[Rock ‘n’ Roll Avengers]
There’s a bit of scuttlebutt as to what happened when Elvis Presley, Johnny Cash, Jerry Lee Lewis and Carl Perkins got together in Memphis at Sun Records on December 4, 1956 for an impromptu jam session (that, after years of legal wrangling, became an album in 1981). Cash is said to have only turned up for the photo, though swore he was on the record.
Perkins’ star was on the wane, Lewis was yet to rise, Cash had walked the line but hadn’t yet fell into the ring of fire, and Presley was a musical phenomenon and film-star (though in this show says a Las Vegas appearance hadn’t gone down well with the older crowd).
The producer who assembled these rock ‘n’ roll Avengers was Sam Phillips, played by Jason Donovan, who is credited in the programme as the man who created rock ‘n’ roll.
While these artists’ music is now ubiquitous, and with our distance feels quite innocent, in 1956 rock ‘n’ roll was popular but not entirely accepted; the sexuality of the “devils music” provoking a moral panic.
It’s a great premise for a jukebox musical. Not only can you draw from the album tracks, but you can also dip into each of the artists’ back catalogues. Million Dollar Quartet debuted in 2006 in Florida, went to Broadway, and this production, based on the West End production, comes to us directly from a UK tour.
Unfortunately, Million Dollar Quartet, written by Colin Escott and Floyd Mutrux, is not narratively ambitious. For all that could happen with this combination, not a lot actually does.
Sure, there’s some plot hooks in there. Phillips has an offer to sell up Sun Records and re-team with Presley at RCA. Perkins and Cash aren’t sure if their futures are with Phillips. Perkins feels threatened by the upstart Lewis, and has a chip on his shoulder after Presley performed his song – ‘Blue Suede Shoes’ – on the Ed Sullivan show. What is the value of loyalty, and at what cost stardom?
But, confined to the recording studio set with brief flashbacks, it’s not enough to stretch over two acts. The scrim drops arbitrarily for interval. Right at the end they down instruments for a rush of drama, but it comes too late.
Another approach would be to start in the studio, then have Act One as an extended flashback as Phillip battles to build Sun, and track his first discoveries and early work with the artists. (One of the more interesting flashbacks that we do get is of Elvis finding his voice, transitioning from a Dean Martin impersonator to the future King.) Then, they might have returned to the studio just before interval. That would have solved the problem of stretching the studio action, and extended the show’s interest in showing us different aspects of the artists beyond their star images.
As it is, the plot is very secondary to the music, a frame for the showcase of these legendary tracks. They are presented for our enjoyment, and mostly are not given further meaning in the story by attaching them to the emotions, struggles, wants or desires of the characters. It’s a compilation album approach to storytelling, rather than integrated musical theatre. “Just play the song,” one of them implores, and that’s exactly what they do.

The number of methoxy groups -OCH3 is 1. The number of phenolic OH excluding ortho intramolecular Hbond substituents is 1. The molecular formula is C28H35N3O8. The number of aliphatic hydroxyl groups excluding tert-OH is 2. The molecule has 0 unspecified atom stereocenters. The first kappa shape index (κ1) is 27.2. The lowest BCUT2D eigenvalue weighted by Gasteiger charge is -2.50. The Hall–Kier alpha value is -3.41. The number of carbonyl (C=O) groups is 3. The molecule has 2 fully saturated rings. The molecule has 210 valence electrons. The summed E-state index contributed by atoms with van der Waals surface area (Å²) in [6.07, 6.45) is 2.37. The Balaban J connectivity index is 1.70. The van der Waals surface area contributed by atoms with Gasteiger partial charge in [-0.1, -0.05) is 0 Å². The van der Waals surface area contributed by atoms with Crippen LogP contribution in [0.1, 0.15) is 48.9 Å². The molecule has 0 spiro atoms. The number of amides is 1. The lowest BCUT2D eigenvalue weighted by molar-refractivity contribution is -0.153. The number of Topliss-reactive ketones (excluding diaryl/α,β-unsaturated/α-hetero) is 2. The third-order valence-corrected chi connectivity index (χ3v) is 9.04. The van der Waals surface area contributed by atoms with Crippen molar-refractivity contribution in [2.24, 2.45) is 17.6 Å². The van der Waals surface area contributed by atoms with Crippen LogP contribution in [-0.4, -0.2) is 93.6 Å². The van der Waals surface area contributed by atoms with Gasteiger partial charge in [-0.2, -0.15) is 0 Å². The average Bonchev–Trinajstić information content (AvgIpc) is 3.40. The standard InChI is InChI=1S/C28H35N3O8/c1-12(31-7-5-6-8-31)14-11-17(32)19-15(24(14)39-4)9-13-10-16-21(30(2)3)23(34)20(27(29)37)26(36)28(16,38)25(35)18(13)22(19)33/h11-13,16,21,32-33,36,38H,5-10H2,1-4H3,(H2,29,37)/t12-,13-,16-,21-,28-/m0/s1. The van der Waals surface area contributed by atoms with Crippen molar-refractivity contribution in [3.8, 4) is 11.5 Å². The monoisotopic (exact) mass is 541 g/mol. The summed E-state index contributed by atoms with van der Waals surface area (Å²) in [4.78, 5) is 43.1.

While dramaturgically it’s not completely sound, the show’s saving grace is that musically it sounds incredible. The Civic speakers are cranked to full. The cast, playing live, are the real deal; as the announcer says, “these boys aren’t faking”.
The cast evoke rather than impersonate. Ross William Wild’s Presley has the swinging hips but lacks the charisma, and, perhaps going against our expectations, is outshone by the others in the quartet. Matthew Wycliffe is a steely Perkins, giving us a stirring version of ‘Who do you Love?’ Robbie Durham numbers as Cash get some of the biggest reactions from the opening night crowd, dropping into a satisfying bass. Then there’s Martin Kaye, who has been playing Jerry Lee Lewis since 2011. His character, eager to prove himself against the established talent, is a vortex of energy: as he plays the piano his feet are a whirlwind, even lifting his foot to the keys during ‘Real Wild Child’.
Surrounded by big personalities, Donovan plays Phillips as both a clear-eyed commercial realist and as a giddy fan, his joy palpable as the guitars twang, the drums clash, and the recording tape rolls on. He can’t do what they can do, but he’s secure in his place.
It’s a romantic time capsule of musical production in the period, though it’s very much a man’s world. Presley arrives with his current arm-candy, Dyanne (invented for the show), played with gusto by Katie Ray. She gets to sing, but not pick up a guitar. Quartet also draws attention to others not in the room, by discussing Presley’s appropriation of black music. Phillips makes clear that one of his appeals is that he could be the acceptable white face of a music revolution.
There are a few easter eggs in the dialogue that reference later song titles, underscoring the musical influence of these artists. The show is also elevated by our knowledge of the ups and downs they are yet to face.
In the inevitable curtain call the quartet perform a hit parade of songs that they hadn’t yet worked into the show. Despite Quartet’s failings as musical theatre, it’s worth it all just to get us to this moment; one more chance to appreciate the impeccable musicianship of this cast.
Million Dollar Quartet has a very short Auckland season, so get in before Elvis and co leave the building.
Million Dollar Quartet plays at The Civic until 15 June. Details see Auckland Live.
SEE ALSO: Theatreview.org.nz review by Nik Smythe